What do companies like Dropbox, Skype and LinkedIn all have in common? They provide free products and services to their users. They are also all valued at over $1 billion! But how is this possible? How can these companies be making any money when they are simply giving their products away for free?
Enter- The Freemium Business Model:
Freemium is a portmanteau, or blend, of the words ‘free’ and ‘premium’. A company operating under a freemium business model will have two kinds of users:
- Those that use the service for free
- Those that pay a subscription fee for premium features of the service
The profit a company will get from its premium users will pay the bills for those that use it for free. It's important to note, however, that only a small proportion of users will pay for the service. Therefore, in order for this model to be profitable, there must be a very large user base, so that even a small percentage of paying users will equate to a large revenue.[bctt tweet="#Freemium businesses must have an extensive user base in order to be profitable says @monique_lees"]
What Makes a Successful Freemium Business?
There are a few requirements for a company to have a shot at success with a freemium business model:
- Produce a digital product or service. In order for freemium businesses to build and accommodate large databases of free users, their product or service must be easily duplicated and distributed in a cost-efficient manner.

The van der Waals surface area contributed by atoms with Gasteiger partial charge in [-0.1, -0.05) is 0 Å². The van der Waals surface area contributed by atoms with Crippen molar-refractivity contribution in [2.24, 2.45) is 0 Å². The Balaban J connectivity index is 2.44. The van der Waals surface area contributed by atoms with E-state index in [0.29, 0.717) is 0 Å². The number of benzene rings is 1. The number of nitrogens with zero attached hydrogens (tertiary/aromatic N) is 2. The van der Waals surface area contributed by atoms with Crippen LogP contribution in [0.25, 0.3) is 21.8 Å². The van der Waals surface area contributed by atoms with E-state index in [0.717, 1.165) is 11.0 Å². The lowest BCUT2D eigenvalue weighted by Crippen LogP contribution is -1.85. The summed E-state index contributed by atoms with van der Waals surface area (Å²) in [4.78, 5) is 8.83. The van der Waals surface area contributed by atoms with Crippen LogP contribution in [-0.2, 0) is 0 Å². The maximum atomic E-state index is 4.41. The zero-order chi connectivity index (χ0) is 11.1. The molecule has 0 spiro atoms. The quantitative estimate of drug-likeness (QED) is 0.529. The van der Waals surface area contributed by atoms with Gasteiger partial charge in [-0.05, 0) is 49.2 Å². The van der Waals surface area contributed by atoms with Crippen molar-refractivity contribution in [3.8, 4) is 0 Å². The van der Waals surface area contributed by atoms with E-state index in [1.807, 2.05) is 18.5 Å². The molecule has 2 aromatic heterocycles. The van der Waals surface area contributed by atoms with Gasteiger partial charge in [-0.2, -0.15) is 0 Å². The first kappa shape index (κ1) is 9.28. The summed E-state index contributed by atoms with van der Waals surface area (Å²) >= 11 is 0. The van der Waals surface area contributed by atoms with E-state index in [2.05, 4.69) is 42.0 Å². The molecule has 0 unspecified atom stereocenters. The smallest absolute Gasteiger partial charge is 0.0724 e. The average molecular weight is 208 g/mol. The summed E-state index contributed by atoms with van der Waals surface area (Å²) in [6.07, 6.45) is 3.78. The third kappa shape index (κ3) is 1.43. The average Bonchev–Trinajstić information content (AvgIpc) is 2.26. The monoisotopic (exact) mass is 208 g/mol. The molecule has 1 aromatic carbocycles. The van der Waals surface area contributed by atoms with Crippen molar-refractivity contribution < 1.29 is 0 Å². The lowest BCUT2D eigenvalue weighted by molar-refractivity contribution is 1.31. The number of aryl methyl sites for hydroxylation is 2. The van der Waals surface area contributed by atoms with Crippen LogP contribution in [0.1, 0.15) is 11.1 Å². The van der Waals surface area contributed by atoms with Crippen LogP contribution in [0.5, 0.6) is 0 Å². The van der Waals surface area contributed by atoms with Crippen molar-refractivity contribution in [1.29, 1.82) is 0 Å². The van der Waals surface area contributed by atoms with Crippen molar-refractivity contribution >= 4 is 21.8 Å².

- Produce a quality product or service that a lot of people want to use. The freemium model will only work if a company has an extensive user base.
- Produce a product or service that increases in value over time, the more people use it. This is known as the network effect. Think about companies like Skype or LinkedIn; these services aren’t very helpful without other people in your network using them too.
[bctt tweet="Successful #freemium models have a quality digital product w/ a network effect says @monique_lees"]
Free Isn’t Necessarily Freemium:
Just because a company has some kind of a free offering, it doesn’t mean they are operating under a freemium business model.
The thing to remember with freemium is that the customer must be able to use the product, without restrictions, for free. For example: Dropbox will let customers store whatever content they want as long as it’s within a certain storage capacity, after which they need to pay to get more storage space. Likewise Spotify, another freemium-based company, will let users listen online to as many songs as they like, whenever they like, without paying. If they want to listen to their music offline or without ads they need to pay, but the free product will still work as a useful tool by itself, too.[bctt tweet="Free isn't always #freemium - the free product must have no restrictions to users says @monique_lees"]
Because of this, models that limit access to the product such as 30 day free trials, or giving away part of the product but requiring users to pay for another part (like giving out a razor and then requiring users to pay for the blades) do not qualify as freemium business models.
Freemium isn't for everyone. For many companies, acquiring a large user base will take a long time. Because of this, it can take a while for a freemium business to become profitable, especially in the early days when the number of paying customers is very small. It's not until the network effect kicks in and everyone wants to start using a product that these companies will start to see an increase in revenue.
Despite this, the success stories show that when this model works, it really works! If a company has a high quality, useful product that's easy to reproduce and distribute to a large group of people, then a freemium business model might just be the way to go.